Found moss, Seattle, WA
Found moss, Seattle, WA

Some Better Moss Advice

The gardener gets more serious

In March I had the opportunity to take a day trip down to Portland from Seattle and one of the featured stops was an amazing bookstore called Powell's.

I was selling some used books and decided that I could have just one or two new-to-me books. In the garden section, I found a copy of Moss Gardening, by Geroge Schenk (see Moss Books below). This is considered to be THE moss Bible for gardeners. Schenk lived in Vancouver, BC, Canada and was a landscape gardener.

It's a fantastic book and I quickly realized this was going to be one of my best resources. The thing I found the most interesting was that Schenk said that moss doesn't even need dirt. It wants an acidic surface that it can grow over. I realized that was what all those recipes involving beer or smearing yogurt on pots was about. Those both raise the surface acidity, which encourages the moss. The book said he'd tried those methods, along with commercial solutions for adjusting the Ph of your soil, but what he liked to use best was powdered instant milk.

I went to the pantry, and sure enough, we had some. So, I scattered a dusting of it on the rocks and surfaces in my light well.

A Moss Crazy Quilt

The idea takes a more definitive shape

During the month of April, I began to harvest moss from our own backyard as well as the neighborhood. If I was taking a walk and came across a really good patch of moss that was in total public space, I'd take a chunk of it. I was limited by what I could carry in both hands.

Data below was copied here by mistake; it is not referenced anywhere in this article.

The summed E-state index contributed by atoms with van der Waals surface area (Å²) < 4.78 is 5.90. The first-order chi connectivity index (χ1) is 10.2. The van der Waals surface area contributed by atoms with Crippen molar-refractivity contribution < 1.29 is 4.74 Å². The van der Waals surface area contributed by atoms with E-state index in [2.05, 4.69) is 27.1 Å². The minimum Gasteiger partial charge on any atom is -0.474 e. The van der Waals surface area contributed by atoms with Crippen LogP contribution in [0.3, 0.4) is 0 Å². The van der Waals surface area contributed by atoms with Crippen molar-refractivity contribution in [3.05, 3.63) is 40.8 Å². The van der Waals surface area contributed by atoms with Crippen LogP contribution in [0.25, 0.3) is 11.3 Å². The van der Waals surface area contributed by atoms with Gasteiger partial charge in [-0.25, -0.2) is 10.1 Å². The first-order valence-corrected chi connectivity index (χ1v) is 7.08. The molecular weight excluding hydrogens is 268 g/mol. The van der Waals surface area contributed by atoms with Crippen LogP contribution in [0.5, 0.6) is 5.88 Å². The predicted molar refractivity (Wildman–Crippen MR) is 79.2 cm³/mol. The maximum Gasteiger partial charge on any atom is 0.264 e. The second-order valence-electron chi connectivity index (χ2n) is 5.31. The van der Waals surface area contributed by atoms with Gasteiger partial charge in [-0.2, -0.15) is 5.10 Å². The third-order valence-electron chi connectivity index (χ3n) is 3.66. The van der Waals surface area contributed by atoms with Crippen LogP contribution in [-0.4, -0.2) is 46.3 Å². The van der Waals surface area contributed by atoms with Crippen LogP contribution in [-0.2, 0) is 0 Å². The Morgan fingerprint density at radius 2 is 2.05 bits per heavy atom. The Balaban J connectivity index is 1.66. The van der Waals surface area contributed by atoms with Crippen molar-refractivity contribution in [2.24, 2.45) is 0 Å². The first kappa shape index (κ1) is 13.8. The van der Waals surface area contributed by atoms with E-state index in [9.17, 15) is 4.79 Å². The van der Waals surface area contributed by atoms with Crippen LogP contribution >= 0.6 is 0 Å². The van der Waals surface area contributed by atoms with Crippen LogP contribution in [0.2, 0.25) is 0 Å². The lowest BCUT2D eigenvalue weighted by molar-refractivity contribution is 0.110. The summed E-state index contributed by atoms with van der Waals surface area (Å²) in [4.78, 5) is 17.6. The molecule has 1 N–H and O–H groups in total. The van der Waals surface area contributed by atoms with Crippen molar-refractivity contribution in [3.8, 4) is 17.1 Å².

Some pots in the yard had good layers of moss across the soil surfaces, and I reclaimed those moss layers as my sister's spring seedlings slowly matured and were potted up and moved outside. All the bits I collected were put down on the rock bottom of the light well.

The idea is to form a moss colony, a sort of Victorian crazy quilt of moss. Each chunk is kept with similar mosses so that they form larger colonies and knit together.

For Earth Day weekend in April, I traveled to a private retreat in CA called Gaia's Oasis. They had been having record rain, and the mosses on the land were thick and lush. All over the property there are large boulders with mixed moss colonies on them. The picture here is of just such a rock. You can tell the different mosses apart by their color and varying degrees of dryness. I hope to have a blend of compatible mosses for my carpet eventually.